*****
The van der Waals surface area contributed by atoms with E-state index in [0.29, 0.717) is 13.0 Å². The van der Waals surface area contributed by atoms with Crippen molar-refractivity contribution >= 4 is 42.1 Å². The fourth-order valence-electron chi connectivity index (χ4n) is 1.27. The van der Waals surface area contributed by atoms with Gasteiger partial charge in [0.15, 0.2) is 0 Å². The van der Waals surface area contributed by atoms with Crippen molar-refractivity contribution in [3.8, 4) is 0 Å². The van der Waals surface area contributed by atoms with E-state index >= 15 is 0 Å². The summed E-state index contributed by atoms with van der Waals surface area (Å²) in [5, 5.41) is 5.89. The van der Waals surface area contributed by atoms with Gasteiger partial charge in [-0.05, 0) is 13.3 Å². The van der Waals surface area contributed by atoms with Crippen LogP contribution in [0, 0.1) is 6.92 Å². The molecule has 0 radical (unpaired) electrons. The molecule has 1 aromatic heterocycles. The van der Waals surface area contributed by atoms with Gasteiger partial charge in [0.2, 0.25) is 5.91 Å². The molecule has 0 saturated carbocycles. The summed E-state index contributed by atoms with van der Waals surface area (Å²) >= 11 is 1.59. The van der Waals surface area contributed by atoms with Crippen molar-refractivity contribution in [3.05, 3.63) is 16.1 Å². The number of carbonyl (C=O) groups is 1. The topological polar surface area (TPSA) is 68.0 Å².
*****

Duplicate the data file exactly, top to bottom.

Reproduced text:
The van der Waals surface area contributed by atoms with E-state index in [0.29, 0.717) is 13.0 Å². The van der Waals surface area contributed by atoms with Crippen molar-refractivity contribution >= 4 is 42.1 Å². The fourth-order valence-electron chi connectivity index (χ4n) is 1.27. The van der Waals surface area contributed by atoms with Gasteiger partial charge in [0.15, 0.2) is 0 Å². The van der Waals surface area contributed by atoms with Crippen molar-refractivity contribution in [3.8, 4) is 0 Å². The van der Waals surface area contributed by atoms with E-state index >= 15 is 0 Å². The summed E-state index contributed by atoms with van der Waals surface area (Å²) in [5, 5.41) is 5.89. The van der Waals surface area contributed by atoms with Gasteiger partial charge in [-0.05, 0) is 13.3 Å². The van der Waals surface area contributed by atoms with Crippen LogP contribution in [0, 0.1) is 6.92 Å². The molecule has 0 radical (unpaired) electrons. The molecule has 1 aromatic heterocycles. The van der Waals surface area contributed by atoms with Gasteiger partial charge in [0.2, 0.25) is 5.91 Å². The molecule has 0 saturated carbocycles. The summed E-state index contributed by atoms with van der Waals surface area (Å²) >= 11 is 1.59. The van der Waals surface area contributed by atoms with Crippen molar-refractivity contribution in [3.05, 3.63) is 16.1 Å². The number of carbonyl (C=O) groups is 1. The topological polar surface area (TPSA) is 68.0 Å².